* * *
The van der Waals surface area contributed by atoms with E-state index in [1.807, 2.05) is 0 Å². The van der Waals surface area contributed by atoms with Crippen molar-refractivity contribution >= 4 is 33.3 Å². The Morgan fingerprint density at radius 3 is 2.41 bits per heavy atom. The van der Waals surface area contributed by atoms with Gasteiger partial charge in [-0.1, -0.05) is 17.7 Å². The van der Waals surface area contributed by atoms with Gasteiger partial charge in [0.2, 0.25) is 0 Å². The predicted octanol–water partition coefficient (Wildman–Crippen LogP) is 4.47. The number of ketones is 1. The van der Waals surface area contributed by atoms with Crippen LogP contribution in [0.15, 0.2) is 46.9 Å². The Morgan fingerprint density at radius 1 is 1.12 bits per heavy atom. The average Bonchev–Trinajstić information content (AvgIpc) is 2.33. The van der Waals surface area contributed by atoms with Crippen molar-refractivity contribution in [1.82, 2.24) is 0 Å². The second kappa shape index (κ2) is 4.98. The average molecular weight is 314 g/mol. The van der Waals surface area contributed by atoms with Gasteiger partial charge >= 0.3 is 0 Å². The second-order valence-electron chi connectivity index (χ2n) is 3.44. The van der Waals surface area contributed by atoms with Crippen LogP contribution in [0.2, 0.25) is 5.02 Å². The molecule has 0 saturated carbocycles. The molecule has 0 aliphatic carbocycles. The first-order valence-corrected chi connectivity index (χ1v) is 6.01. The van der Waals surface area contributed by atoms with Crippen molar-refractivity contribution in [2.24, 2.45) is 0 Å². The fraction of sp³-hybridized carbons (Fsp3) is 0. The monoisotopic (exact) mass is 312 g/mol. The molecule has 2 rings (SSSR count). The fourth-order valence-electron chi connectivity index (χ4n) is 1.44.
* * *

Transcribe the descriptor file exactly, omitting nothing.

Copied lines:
The van der Waals surface area contributed by atoms with E-state index in [1.807, 2.05) is 0 Å². The van der Waals surface area contributed by atoms with Crippen molar-refractivity contribution >= 4 is 33.3 Å². The Morgan fingerprint density at radius 3 is 2.41 bits per heavy atom. The van der Waals surface area contributed by atoms with Gasteiger partial charge in [-0.1, -0.05) is 17.7 Å². The van der Waals surface area contributed by atoms with Gasteiger partial charge in [0.2, 0.25) is 0 Å². The predicted octanol–water partition coefficient (Wildman–Crippen LogP) is 4.47. The number of ketones is 1. The van der Waals surface area contributed by atoms with Crippen LogP contribution in [0.15, 0.2) is 46.9 Å². The Morgan fingerprint density at radius 1 is 1.12 bits per heavy atom. The average Bonchev–Trinajstić information content (AvgIpc) is 2.33. The van der Waals surface area contributed by atoms with Crippen molar-refractivity contribution in [1.82, 2.24) is 0 Å². The second kappa shape index (κ2) is 4.98. The average molecular weight is 314 g/mol. The van der Waals surface area contributed by atoms with Gasteiger partial charge >= 0.3 is 0 Å². The second-order valence-electron chi connectivity index (χ2n) is 3.44. The van der Waals surface area contributed by atoms with Crippen LogP contribution in [0.2, 0.25) is 5.02 Å². The molecule has 0 saturated carbocycles. The molecule has 0 aliphatic carbocycles. The first-order valence-corrected chi connectivity index (χ1v) is 6.01. The van der Waals surface area contributed by atoms with Crippen molar-refractivity contribution in [2.24, 2.45) is 0 Å². The fraction of sp³-hybridized carbons (Fsp3) is 0. The monoisotopic (exact) mass is 312 g/mol. The molecule has 2 rings (SSSR count). The fourth-order valence-electron chi connectivity index (χ4n) is 1.44.